One of my favorite jazz albums is Sonny Rollins’ “Tenor Madness.” It was recorded in 1956 and is especially notable because it’s the only known recording that features both Sonny and John Coltrane.

I used to listen to just the title track “Tenor Madness” over and over again wherever I went. It got to the point where I could basically sing along with all of the solos, and I still like to revisit this recording from time to time.

In today’s lesson, I’m taking a look at some of the jazz language Sonny Rollins played in his solo on Tenor Madness. Tenor Madness has a typical jazz blues form and chord changes. I’ve transcribed 5 really awesome licks and am taking a look at what made them catch my ear and why they are so valuable to learn.

Sonny Rollins is one of the best saxophonists and jazz musicians, in general, to ever exist. And when it comes to learning how to play jazz, what better way than to look to those who do it best?

A quick note on learning licks

While I do have these 5 licks notated out for you, they are mainly for demonstration purposes so we can analyze them together. At the end of the day, there is no better way to learn jazz language than to learn it by ear.

If you simply read these licks off of the page you will be missing so much of the depth and richness of what Sonny actually played. In fact, one thing that makes Sonny’s playing so awesome and unique is the way he phrases things. In some cases, the way he plays a line can be hard to notate without missing all of the nuances.

So I encourage you to listen to each of these licks and try to learn them by ear. Below I have a video of Tenor Madness so you can follow along. I have the track time listed for each lick so you can easily find them.

Here’s a chord chart for Tenor Madness so you can follow along.

Lick #1

(2:21)

The bulk of this lick is over a ii-V-I chord progression which is easily the most common chord progression in jazz. I love learning ii-V-I language because I know I can put it to good use.

This lick starts out on the VI7 chord, which I have labeled as a #9 because Sonny plays a Bb in his pickup into the ii-V-I. The note I think makes the line really nice is the Db in bar 3, which is the b13 or #5 of the F7. Essentially he is implying a F7(b13) over the V chord.

Lick #2

(2:30)

This lick is over bars 3-7 of the blues form. I like this lick not only because it sounds great, but because it’s nice to see how Sonny connected the I7 to IV7 chord and then back to the I7. He connects them seamlessly and outlines each chord so organically.

In bar one he seems to have a pick up into Bb7(b13) that outlines a G major triad. It may seem odd, but if you relate those notes to a Bb7, G is the 13th, B natural is the b9, and D is the 3rd. There is an implied Bb13(b9) in there. I’m not sure if that was his intention or not, but regardless it sounds good!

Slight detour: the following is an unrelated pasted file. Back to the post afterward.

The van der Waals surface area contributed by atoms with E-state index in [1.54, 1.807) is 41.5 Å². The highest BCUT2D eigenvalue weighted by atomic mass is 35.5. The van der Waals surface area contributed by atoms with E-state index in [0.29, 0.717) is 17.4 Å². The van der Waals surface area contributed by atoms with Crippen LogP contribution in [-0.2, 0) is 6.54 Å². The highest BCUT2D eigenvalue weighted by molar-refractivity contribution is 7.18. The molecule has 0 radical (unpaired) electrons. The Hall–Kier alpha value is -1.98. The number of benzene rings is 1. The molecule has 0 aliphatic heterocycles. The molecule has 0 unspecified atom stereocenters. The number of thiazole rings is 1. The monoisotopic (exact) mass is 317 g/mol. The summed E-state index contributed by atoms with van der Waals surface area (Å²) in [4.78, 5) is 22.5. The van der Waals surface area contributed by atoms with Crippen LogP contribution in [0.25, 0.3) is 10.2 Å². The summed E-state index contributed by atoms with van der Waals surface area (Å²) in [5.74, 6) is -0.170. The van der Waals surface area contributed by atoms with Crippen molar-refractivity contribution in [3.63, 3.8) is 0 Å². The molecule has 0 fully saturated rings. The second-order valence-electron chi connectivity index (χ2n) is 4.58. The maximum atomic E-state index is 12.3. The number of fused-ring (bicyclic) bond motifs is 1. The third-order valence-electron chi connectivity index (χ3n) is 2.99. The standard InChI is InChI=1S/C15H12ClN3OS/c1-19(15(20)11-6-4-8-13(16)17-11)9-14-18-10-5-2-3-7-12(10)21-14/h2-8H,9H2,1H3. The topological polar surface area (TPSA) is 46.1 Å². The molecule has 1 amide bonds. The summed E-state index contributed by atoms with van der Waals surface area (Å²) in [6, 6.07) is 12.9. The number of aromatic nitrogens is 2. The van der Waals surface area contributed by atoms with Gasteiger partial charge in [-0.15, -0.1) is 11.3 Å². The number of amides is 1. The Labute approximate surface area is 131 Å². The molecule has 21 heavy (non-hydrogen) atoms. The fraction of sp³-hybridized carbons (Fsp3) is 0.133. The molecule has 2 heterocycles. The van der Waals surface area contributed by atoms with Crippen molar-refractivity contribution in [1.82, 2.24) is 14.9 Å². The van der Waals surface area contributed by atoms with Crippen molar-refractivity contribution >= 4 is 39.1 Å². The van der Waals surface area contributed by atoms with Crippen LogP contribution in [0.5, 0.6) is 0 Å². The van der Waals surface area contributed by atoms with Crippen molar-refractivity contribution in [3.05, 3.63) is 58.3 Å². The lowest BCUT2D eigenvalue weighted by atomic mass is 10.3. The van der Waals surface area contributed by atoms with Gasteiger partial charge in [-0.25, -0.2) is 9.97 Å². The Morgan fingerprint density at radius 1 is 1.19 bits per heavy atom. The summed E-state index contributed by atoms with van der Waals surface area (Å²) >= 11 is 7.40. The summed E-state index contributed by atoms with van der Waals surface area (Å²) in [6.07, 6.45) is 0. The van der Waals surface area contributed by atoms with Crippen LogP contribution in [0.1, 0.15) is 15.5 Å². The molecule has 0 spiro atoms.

To transition from the I7 into the IV7 he implies a Bb7(b13) to essentially make the Bb7 a V of IV.

Lick #3

(2:47)

This is a short but sweet lick over a short ii-V-I. Short meaning the ii and V are only played for two beats each. He is essentially adding a ii-V to transition into the IV7 chord in bar 5 of the blues form.

I like short ideas like this because they are great takeaways and Sonny plays something really beautiful here in such a short span of time. Notice that the Db and the B natural are the #9 and b9 of the Bb7 chord. That sounds creates a lot of tension and release when it resolves to the Eb7.

Lick #4

(3:06)

This is my favorite line that he plays in his solo. Essentially he is implying an entirely different set of substitution chords over top of the form. Be sure to listen to this lick on the recording because his phrasing is especially unique here, and the notation doesn’t quite do it justice. This is over bars 5-9 of the blues form.

I have to admit, I’m not entirely sure what he was thinking or doing here, but the chord changes I have above the treble clef notation is my best guess at what he was aiming for. The chords above the bass clef notation are what would be the original chord changes.

From analyzing what he is playing it sounds to me that he turns the IV chord into a minor iv chord in bar 2. Since there is a C in there you could even call it a Ebm6 chord. The only note that doesn’t quite add up to that is the D natural that he plays. The rest of his line checks out with that chromatically descending progression, which is a fairly common substitution leading into the ii chord.

To me, this line is genius.

Lick #5

(3:32)

This lick takes place right at the beginning of the form and is over the I7-IV7-I7. This is another great line for seeing how to smoothly connect these two chords together.

It has a particularly nice chromatic flow to it and Sonny implements a lot of enclosures in this line.

Go through the rest of Sonny’s solo and see if you can find more ideas that you like and learn them. Happy practicing!

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Brent Vaartstra is a professional jazz guitarist and educator living in New York City. He is the head blogger and podcast host for learnjazzstandards.com which he owns and operates. He actively performs around the New York metropolitan area and is the author of the Hal Leonard publications “500 Jazz Licks” and “Visual Improvisation for Jazz Guitar.” To learn more, visit www.brentvaartstra.com.

4 COMMENTS

  1. I appreciate enormously that you have included a transcription in the F key of the given examples. As I am a bass player I prefer reading in that key in stead of the more common G key. I was already thinking of asking you to do just that and apparently you have read my thoughts.
    Thanks a lot. I enjoy your lessons.
    Robert

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